(The following is a statement by Dennis R. Pierce, National President of the Brotherhood of Locomotive Engineers and Trainmen (BLET), regarding recent media reports concerning a tentative contract agreement that would open the door to single-person train operations along portions of the BNSF Railway.)
CLEVELAND, July 21 — The BLET National Division has received many requests for comments following the announcement last week that BNSF and one of the SMART Transportation Division General Committees of Adjustment (STD GCA) representing trainmen on BNSF have negotiated a new Crew Consist Agreement that allows for engineer-only operations under certain circumstances. As we understand SMART’s internal rules, their General Committees of Adjustment are not unlike BLET’s in that they have the autonomous authority to negotiate and interpret contracts. That said, and from the statement issued by SMART Transportation Division President Previsich on July 18, the single STD GCA that entered into the new Crew Consist Agreement does not speak for the SMART Transportation Division. Correspondence is also in circulation that would indicate that this single STD GCA does not speak for any of the other STD GCAs on BNSF.
Almost one year ago to the day, I issued a statement following the disaster involving a one-person crew in Canada urging BLET’s membership, and the officers and membership of SMART’s Transportation Division, to join us in an effort to ensure safety on the nation’s rails by supporting two-person crews. I was clear then that there are three avenues available to protect a two-person crew: regulation, legislation, and collectively bargained agreements. BLET has no intention of discontinuing our efforts on the regulatory or legislative fronts. We will continue our effort to advance H.R. 3040 in the U.S. House of Representatives as well as similar legislation on the state level, and are awaiting FRA’s regulation on crew size with every intention of commenting in support of a two-person crew for all over the road train operations.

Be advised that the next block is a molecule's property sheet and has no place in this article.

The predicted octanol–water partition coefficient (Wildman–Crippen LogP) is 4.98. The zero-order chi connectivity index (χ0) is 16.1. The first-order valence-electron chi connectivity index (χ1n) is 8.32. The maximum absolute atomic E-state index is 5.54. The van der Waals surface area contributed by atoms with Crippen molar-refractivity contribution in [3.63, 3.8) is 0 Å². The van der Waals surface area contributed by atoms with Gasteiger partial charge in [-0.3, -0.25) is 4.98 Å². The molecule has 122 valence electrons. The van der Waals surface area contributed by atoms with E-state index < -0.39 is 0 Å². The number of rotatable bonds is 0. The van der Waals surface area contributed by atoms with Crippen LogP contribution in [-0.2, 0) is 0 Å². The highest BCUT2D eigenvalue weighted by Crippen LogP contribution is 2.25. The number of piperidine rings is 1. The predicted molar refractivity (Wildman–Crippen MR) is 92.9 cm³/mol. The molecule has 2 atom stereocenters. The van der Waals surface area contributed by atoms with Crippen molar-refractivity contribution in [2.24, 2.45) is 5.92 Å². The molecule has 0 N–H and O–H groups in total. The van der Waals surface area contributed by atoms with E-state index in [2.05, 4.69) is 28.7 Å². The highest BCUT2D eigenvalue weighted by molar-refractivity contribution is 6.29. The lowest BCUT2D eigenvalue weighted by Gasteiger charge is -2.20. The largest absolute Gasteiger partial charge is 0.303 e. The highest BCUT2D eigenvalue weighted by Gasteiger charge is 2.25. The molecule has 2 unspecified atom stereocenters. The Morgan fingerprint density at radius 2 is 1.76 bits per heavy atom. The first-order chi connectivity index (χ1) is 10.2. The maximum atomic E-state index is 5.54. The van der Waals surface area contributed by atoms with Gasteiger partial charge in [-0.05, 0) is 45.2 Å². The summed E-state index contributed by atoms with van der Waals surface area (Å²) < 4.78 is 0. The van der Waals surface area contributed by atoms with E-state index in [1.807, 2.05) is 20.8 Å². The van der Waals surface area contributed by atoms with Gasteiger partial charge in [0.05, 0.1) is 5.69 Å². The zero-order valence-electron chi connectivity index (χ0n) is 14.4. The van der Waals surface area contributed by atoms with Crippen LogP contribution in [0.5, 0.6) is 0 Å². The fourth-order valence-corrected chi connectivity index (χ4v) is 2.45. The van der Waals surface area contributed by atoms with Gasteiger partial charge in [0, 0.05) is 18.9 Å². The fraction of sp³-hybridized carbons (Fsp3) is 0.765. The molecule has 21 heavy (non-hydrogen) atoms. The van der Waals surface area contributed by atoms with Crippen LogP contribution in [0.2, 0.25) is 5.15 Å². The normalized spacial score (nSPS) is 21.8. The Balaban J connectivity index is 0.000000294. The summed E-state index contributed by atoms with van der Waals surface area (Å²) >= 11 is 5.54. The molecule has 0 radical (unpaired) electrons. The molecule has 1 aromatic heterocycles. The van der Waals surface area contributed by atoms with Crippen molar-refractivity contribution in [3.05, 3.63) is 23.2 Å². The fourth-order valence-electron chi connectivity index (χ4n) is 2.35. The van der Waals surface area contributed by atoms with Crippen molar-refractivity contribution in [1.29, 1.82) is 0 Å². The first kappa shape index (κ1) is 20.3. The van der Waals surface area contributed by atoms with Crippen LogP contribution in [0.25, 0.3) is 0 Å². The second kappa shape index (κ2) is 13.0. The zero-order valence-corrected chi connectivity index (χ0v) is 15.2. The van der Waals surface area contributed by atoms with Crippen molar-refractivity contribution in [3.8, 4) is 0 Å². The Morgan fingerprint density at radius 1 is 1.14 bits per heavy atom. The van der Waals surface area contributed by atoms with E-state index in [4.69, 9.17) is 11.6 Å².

And on properties like the Wheeling and Lake Erie (WLE), where BLET is the designated bargaining agent for both engineers and conductors, BLET stands steadfastly at the bargaining table, refusing to give up the conductor’s position as WLE insists we do. In fact, I authorized a strike against the WLE in late 2013 over their refusal to call conductors when they were available. Our members on the WLE have made it clear through their solidarity that they will not accept an agreement that would eliminate the conductor’s position, and they have the full support of the BLET National Division in this fight.